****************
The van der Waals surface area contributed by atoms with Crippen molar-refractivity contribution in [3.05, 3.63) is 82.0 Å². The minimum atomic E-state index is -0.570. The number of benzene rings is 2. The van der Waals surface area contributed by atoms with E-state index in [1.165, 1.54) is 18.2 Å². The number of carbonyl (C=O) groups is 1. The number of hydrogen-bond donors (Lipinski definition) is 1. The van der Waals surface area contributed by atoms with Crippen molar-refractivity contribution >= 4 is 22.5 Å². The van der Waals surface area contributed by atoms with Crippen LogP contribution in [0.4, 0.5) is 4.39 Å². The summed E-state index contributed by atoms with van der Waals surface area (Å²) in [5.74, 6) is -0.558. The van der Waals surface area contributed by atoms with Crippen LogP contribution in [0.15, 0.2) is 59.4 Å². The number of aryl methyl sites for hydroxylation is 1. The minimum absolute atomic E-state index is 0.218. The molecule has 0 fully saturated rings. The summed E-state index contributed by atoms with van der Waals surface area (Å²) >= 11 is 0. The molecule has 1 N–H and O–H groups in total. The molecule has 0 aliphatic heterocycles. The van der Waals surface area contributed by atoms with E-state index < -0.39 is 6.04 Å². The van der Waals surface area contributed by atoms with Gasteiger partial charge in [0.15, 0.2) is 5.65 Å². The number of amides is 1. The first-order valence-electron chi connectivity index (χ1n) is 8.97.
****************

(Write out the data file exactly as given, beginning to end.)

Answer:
The van der Waals surface area contributed by atoms with Crippen molar-refractivity contribution in [3.05, 3.63) is 82.0 Å². The minimum atomic E-state index is -0.570. The number of benzene rings is 2. The van der Waals surface area contributed by atoms with E-state index in [1.165, 1.54) is 18.2 Å². The number of carbonyl (C=O) groups is 1. The number of hydrogen-bond donors (Lipinski definition) is 1. The van der Waals surface area contributed by atoms with Crippen molar-refractivity contribution >= 4 is 22.5 Å². The van der Waals surface area contributed by atoms with Crippen LogP contribution in [0.4, 0.5) is 4.39 Å². The summed E-state index contributed by atoms with van der Waals surface area (Å²) in [5.74, 6) is -0.558. The van der Waals surface area contributed by atoms with Crippen LogP contribution in [0.15, 0.2) is 59.4 Å². The number of aryl methyl sites for hydroxylation is 1. The minimum absolute atomic E-state index is 0.218. The molecule has 0 fully saturated rings. The summed E-state index contributed by atoms with van der Waals surface area (Å²) >= 11 is 0. The molecule has 1 N–H and O–H groups in total. The molecule has 0 aliphatic heterocycles. The van der Waals surface area contributed by atoms with E-state index < -0.39 is 6.04 Å². The van der Waals surface area contributed by atoms with Gasteiger partial charge in [0.15, 0.2) is 5.65 Å². The number of amides is 1. The first-order valence-electron chi connectivity index (χ1n) is 8.97.